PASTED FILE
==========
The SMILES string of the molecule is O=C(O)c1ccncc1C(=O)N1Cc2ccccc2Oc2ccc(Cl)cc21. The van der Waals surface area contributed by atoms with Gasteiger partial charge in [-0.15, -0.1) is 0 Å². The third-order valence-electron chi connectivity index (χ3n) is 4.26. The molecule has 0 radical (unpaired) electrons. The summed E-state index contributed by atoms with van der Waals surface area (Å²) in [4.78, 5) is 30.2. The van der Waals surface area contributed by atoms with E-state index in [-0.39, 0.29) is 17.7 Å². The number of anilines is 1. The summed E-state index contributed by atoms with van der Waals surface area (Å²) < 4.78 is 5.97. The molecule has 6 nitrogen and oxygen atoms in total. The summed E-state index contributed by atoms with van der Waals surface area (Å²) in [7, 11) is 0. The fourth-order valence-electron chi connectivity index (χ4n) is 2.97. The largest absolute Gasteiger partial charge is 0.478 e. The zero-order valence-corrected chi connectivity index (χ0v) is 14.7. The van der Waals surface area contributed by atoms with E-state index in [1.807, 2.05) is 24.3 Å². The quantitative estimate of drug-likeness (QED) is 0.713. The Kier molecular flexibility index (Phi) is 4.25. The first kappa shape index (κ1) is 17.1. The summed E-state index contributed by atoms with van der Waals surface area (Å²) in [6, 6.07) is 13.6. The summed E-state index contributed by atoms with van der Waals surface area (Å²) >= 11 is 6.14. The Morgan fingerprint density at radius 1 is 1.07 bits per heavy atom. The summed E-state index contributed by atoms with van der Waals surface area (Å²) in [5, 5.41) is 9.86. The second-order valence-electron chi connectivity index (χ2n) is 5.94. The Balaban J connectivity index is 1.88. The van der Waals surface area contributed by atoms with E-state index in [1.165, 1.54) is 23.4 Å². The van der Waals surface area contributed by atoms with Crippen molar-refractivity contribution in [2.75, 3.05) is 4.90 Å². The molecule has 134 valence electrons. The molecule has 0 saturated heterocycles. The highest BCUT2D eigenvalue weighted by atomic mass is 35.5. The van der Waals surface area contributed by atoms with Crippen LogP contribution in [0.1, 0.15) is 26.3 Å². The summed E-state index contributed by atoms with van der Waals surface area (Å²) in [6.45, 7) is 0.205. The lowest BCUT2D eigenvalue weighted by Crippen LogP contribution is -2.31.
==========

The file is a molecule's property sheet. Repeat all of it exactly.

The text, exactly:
The SMILES string of the molecule is O=C(O)c1ccncc1C(=O)N1Cc2ccccc2Oc2ccc(Cl)cc21. The van der Waals surface area contributed by atoms with Gasteiger partial charge in [-0.15, -0.1) is 0 Å². The third-order valence-electron chi connectivity index (χ3n) is 4.26. The molecule has 0 radical (unpaired) electrons. The summed E-state index contributed by atoms with van der Waals surface area (Å²) in [4.78, 5) is 30.2. The van der Waals surface area contributed by atoms with E-state index in [-0.39, 0.29) is 17.7 Å². The number of anilines is 1. The summed E-state index contributed by atoms with van der Waals surface area (Å²) < 4.78 is 5.97. The molecule has 6 nitrogen and oxygen atoms in total. The summed E-state index contributed by atoms with van der Waals surface area (Å²) in [7, 11) is 0. The fourth-order valence-electron chi connectivity index (χ4n) is 2.97. The largest absolute Gasteiger partial charge is 0.478 e. The zero-order valence-corrected chi connectivity index (χ0v) is 14.7. The van der Waals surface area contributed by atoms with E-state index in [1.807, 2.05) is 24.3 Å². The quantitative estimate of drug-likeness (QED) is 0.713. The Kier molecular flexibility index (Phi) is 4.25. The first kappa shape index (κ1) is 17.1. The summed E-state index contributed by atoms with van der Waals surface area (Å²) in [6, 6.07) is 13.6. The summed E-state index contributed by atoms with van der Waals surface area (Å²) >= 11 is 6.14. The Morgan fingerprint density at radius 1 is 1.07 bits per heavy atom. The summed E-state index contributed by atoms with van der Waals surface area (Å²) in [5, 5.41) is 9.86. The second-order valence-electron chi connectivity index (χ2n) is 5.94. The Balaban J connectivity index is 1.88. The van der Waals surface area contributed by atoms with E-state index in [1.165, 1.54) is 23.4 Å². The van der Waals surface area contributed by atoms with Crippen molar-refractivity contribution in [2.75, 3.05) is 4.90 Å². The molecule has 134 valence electrons. The molecule has 0 saturated heterocycles. The highest BCUT2D eigenvalue weighted by atomic mass is 35.5. The van der Waals surface area contributed by atoms with Crippen LogP contribution in [0.1, 0.15) is 26.3 Å². The summed E-state index contributed by atoms with van der Waals surface area (Å²) in [6.45, 7) is 0.205. The lowest BCUT2D eigenvalue weighted by Crippen LogP contribution is -2.31.